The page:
Paris: RATP (Régie Autonome des Transports Parisiens) controls the subway (métro), rail (RER) and city bus services in and around Paris. The public transport network is split into several different fare zones and a single ticket will allow travel on any of the systems within that zone (although interchange is only permitted on the métro and RER, and not on buses).
Other useful transport links provided by the RATP include Orlybus and Roissybus (special airport buses), Orlyval (rail service linking RER stations of Antony and Orly airport) and Montmartre funicular (special railway connecting the foot of Montmartre to the top, near the Sacré-Coeur church). For the Orlybus and Roissybus, travellers need a special ticket which is on sale on buses and airport terminals. The Metro was built during the Paris Exhibition in 1900. Its dense network of 14 lines in the central area makes the métro the ideal way to get about in Paris. The RER (fast suburban services) operate five main lines connecting most areas of the capital. There is also an extensive network of conventional suburban services run by French Railways (SNCF), with fare structure and ticketing integrated with the other modes of public transport. A comprehensive bus network operates within the city and taxis are reliable, yet expensive.
Other cities: There are tramways, trolleybuses and an underground in Marseille; trolleybuses, an underground and a funicular in Lyon; and a tramway and automated driverless trains in Lille. There are tramway services in St Etienne, Nantes and Grenoble and trolleybuses in Limoges and Nancy. The systems are easy to use, with pre-purchase tickets and passes. Good publicity material and maps are usually available.
No permit is required to carry medication in your luggage. However, you should pack your medication in its original container and/or have your doctor’s prescription with you. Customs officials will have to be satisfied that you are not importing more than would be necessary for your personal use, taking into account the drug type and length of stay (for no more than three months).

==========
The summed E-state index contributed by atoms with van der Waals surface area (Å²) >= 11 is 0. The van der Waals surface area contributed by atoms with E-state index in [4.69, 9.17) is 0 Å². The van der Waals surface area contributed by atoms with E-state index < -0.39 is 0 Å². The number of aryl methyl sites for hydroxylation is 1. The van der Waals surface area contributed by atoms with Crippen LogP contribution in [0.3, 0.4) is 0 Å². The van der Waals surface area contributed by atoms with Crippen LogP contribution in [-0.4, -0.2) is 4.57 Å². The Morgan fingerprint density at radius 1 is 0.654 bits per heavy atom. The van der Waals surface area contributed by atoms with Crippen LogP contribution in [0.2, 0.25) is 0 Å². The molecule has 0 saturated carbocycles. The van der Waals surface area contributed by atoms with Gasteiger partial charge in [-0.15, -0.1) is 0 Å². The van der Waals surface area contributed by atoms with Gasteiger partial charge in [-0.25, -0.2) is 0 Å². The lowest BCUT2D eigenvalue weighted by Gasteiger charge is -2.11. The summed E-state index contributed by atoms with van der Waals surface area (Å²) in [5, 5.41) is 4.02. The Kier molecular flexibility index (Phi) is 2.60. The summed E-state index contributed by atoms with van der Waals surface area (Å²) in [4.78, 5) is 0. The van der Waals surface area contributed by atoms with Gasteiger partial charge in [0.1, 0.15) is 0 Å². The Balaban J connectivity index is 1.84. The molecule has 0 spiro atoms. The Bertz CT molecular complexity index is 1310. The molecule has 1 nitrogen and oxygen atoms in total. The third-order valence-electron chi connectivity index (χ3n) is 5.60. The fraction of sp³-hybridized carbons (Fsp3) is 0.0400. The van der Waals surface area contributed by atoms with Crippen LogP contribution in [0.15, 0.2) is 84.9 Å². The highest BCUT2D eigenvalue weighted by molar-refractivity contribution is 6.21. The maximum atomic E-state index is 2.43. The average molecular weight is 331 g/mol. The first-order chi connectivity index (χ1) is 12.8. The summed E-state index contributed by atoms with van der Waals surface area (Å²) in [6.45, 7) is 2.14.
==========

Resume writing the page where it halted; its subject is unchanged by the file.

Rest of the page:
Lodging in France
France offers every type of lodging from couchsurfing, to hostels and agritourism , to 5-Star resorts.
This guide tells you about the Paris neighborhoods (arrondissements) to help you decide where to stay. Our Favorite Luxury Hotels,
4-Star Hotels, 3-Star and Budget Hotels
Hotel Recommendations for the rest of France
Check out EuropeUpClose.com’s city guides for our hotel recommendations.
Public Holidays in France
The French celebrate 12 national jours feriés (holidays) each year. During the month of May, there is a holiday practically every week, so be prepared for stores, banks and museums to be closed for several days at a time. Moreover, the months of July and August are typically when the French go on vacation. Therefore, the less touristy parts of France are quiet during these months, whereas coastal resorts, especially in the south, are very crowded. If there is a place you really want to visit during your stay and you will be in France in May, July or August, it is a good idea to call in advance to make sure the location will be open.
1 January – New Year’s Day (Jour de l’an)
1 May – Labor Day (Fête du premier mai)
8 May – WWII Victory Day (Fête de la Victoire 1945; Fête du huitième mai)
14 July – Bastille Day (Fête nationale)
15 August – Assumption of the Blessed Virgin Mary (Assomption)
1 November – All Saints Day (La Toussaint)
11 November – Armistice Day (Jour d’armistice)
25 December – Christmas Day (Noël)
26 December – 2nd Day of Christmas (in Alsace and Lorraine only)
Easter Monday (April)